Kate and Laura Mulleavy, the sister designers behind the fashion brand Rodarte, have a respectable list on the Criterion website of their favorite 10 titles from the collection, from Robert Altman’s 3 Women to Víctor Erice’s Spirit of the Beehive. They obviously appreciate cinema, which shows in their mistily shot and dreamily jump-cut-addled debut feature. But for all of its formal sophistication, Woodshock is vacuous in content, an insufferably gloomy emotional study. For its stylish superficiality, you could lump it with Tom Ford’s A Single Man under the banner of Fashion Designer Cinema.
Theresa (Kirsten Dunst) is a part-time weed dispensarist living in California’s redwood country, where the lumberjack dive bar plays deep cuts by bands like Television on the jukebox. Her boss, Keith (Pilou Asbæk), has also trusted her with a sideline in assisted suicide, lacing marijuana with a mercury-looking poison. As the film opens, Theresa prepares a joint of this stuff for her terminally ill mother (Susan Traylor), then spends the rest of the film moping and barely showing up for work. Woodshock’s alternate title could be Me Time.
The film invests Theresa’s feelings with great importance. This dissatisfied woman with no apparent responsibilities copes with a sad but inevitable and universal fact of life: going to a party, where she hangs out with the charming Johnny (Jack Kilmer), and being no fun; lying on the floor by her mom’s old bed, now sans mattress, a symbol of her loss; and communing with redwood trees (shot to emphasize their girth, as a 2.35:1 aspect ratio can’t capture their vertical enormity). Naturally, she admires the way glass refracts light.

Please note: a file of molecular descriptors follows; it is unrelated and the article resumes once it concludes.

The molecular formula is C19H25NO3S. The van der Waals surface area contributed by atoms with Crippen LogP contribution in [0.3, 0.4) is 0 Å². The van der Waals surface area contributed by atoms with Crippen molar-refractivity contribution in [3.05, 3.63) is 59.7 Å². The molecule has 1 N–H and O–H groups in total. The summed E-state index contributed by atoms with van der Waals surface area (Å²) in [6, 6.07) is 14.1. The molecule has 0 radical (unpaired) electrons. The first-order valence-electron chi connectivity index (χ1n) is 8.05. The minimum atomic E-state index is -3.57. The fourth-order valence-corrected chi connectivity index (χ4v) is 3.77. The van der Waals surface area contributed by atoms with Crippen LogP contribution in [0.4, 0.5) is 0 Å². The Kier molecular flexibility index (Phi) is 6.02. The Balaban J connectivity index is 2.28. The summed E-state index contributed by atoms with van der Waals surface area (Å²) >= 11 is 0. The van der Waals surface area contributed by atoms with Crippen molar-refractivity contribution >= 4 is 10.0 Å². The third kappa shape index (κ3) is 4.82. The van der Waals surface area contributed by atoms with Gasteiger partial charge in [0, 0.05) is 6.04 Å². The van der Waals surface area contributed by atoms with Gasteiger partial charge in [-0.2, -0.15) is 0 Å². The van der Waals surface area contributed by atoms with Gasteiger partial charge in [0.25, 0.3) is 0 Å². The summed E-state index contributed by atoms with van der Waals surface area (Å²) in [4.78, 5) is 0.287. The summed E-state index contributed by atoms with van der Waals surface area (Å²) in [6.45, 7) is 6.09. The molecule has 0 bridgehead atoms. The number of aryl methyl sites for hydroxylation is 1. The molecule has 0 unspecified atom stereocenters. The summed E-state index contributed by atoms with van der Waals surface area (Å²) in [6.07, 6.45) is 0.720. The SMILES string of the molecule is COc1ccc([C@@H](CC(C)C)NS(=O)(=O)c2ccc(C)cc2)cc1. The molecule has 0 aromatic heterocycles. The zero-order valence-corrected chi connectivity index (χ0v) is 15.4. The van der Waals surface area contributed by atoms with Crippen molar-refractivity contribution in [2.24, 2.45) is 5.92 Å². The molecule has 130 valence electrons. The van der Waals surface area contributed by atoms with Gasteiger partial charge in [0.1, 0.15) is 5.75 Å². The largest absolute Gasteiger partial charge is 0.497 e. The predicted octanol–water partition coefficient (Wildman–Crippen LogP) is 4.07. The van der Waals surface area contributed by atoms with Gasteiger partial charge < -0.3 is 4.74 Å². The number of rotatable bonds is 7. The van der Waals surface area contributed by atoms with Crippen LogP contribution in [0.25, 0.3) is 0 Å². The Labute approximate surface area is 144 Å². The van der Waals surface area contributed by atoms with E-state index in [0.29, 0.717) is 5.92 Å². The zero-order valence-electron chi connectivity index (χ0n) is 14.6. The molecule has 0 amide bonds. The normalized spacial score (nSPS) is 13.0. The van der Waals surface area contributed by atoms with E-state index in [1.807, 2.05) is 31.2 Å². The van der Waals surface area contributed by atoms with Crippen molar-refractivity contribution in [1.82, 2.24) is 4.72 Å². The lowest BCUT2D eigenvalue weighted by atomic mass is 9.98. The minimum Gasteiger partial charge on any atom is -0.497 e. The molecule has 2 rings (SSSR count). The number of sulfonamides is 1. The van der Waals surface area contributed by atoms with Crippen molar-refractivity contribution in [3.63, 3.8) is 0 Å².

At home, Theresa occasionally runs into her husband, Nick (Joe Cole), and acts distant, with the Mulleavy sisters’ heavy-handed screenplay setting them up as foils: he kills moths, she mourns her mother; he cuts down trees for a living, she literally hugs them. Sometimes Theresa even shows up for work, and on one such occasion, she accidentally kills someone—in a daze from drugs or grief or both—mixing up who gets regular pot and who gets her special Kevorkian strain. Even after that, Woodshock is still all about her mopey feelings, in this case about her accidental homicide.
The film’s one act of immoderation that works well is the visual aesthetic, which is overexposed and earthy, evoking the 1970s as though through an Instagram filter called “16mm.” Sometimes Woodshock looks like it’s been shot through a tank of water, reflecting distant neon lights, or the frame is lighted with bold, diegetically unlikely primary colors. The Mulleavys, with D.P. Peter Flinckenberg, do a fine job of evoking the heightened sensory experience of drug use, especially after Theresa smokes some of her suicide joints and goes on a third-act freak-out/bender, at which point the film gets trippier, spacier, and mopier. Which it to say, it becomes the obnoxious equivalent of trying to have a serious conversation with people who are high out of their minds.